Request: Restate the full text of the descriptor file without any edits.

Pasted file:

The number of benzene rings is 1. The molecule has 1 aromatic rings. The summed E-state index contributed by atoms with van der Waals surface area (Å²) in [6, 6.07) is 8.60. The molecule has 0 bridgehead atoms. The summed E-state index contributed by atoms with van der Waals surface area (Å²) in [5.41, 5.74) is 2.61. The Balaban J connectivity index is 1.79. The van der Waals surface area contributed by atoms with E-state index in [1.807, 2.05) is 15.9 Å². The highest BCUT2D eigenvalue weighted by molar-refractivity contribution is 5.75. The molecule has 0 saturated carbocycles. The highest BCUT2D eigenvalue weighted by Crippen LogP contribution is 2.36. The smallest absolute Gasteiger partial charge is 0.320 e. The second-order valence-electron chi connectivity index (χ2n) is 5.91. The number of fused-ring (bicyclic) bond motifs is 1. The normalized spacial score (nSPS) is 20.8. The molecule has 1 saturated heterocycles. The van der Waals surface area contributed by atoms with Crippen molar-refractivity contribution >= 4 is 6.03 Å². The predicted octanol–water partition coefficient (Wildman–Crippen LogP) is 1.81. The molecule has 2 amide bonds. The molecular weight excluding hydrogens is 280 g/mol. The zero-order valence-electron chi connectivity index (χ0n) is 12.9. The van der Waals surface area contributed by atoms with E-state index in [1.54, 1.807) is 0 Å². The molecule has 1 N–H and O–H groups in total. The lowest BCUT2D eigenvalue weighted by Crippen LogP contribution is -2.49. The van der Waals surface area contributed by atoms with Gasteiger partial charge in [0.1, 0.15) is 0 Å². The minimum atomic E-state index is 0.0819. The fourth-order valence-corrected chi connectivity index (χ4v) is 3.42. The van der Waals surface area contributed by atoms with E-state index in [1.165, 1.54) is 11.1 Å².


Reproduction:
The number of benzene rings is 1. The molecule has 1 aromatic rings. The summed E-state index contributed by atoms with van der Waals surface area (Å²) in [6, 6.07) is 8.60. The molecule has 0 bridgehead atoms. The summed E-state index contributed by atoms with van der Waals surface area (Å²) in [5.41, 5.74) is 2.61. The Balaban J connectivity index is 1.79. The van der Waals surface area contributed by atoms with E-state index in [1.807, 2.05) is 15.9 Å². The highest BCUT2D eigenvalue weighted by molar-refractivity contribution is 5.75. The molecule has 0 saturated carbocycles. The highest BCUT2D eigenvalue weighted by Crippen LogP contribution is 2.36. The smallest absolute Gasteiger partial charge is 0.320 e. The second-order valence-electron chi connectivity index (χ2n) is 5.91. The number of fused-ring (bicyclic) bond motifs is 1. The normalized spacial score (nSPS) is 20.8. The molecule has 1 saturated heterocycles. The van der Waals surface area contributed by atoms with Crippen molar-refractivity contribution >= 4 is 6.03 Å². The predicted octanol–water partition coefficient (Wildman–Crippen LogP) is 1.81. The molecule has 2 amide bonds. The molecular weight excluding hydrogens is 280 g/mol. The zero-order valence-electron chi connectivity index (χ0n) is 12.9. The van der Waals surface area contributed by atoms with E-state index in [1.54, 1.807) is 0 Å². The molecule has 1 N–H and O–H groups in total. The lowest BCUT2D eigenvalue weighted by Crippen LogP contribution is -2.49. The van der Waals surface area contributed by atoms with Gasteiger partial charge in [0.1, 0.15) is 0 Å². The minimum atomic E-state index is 0.0819. The fourth-order valence-corrected chi connectivity index (χ4v) is 3.42. The van der Waals surface area contributed by atoms with E-state index in [1.165, 1.54) is 11.1 Å².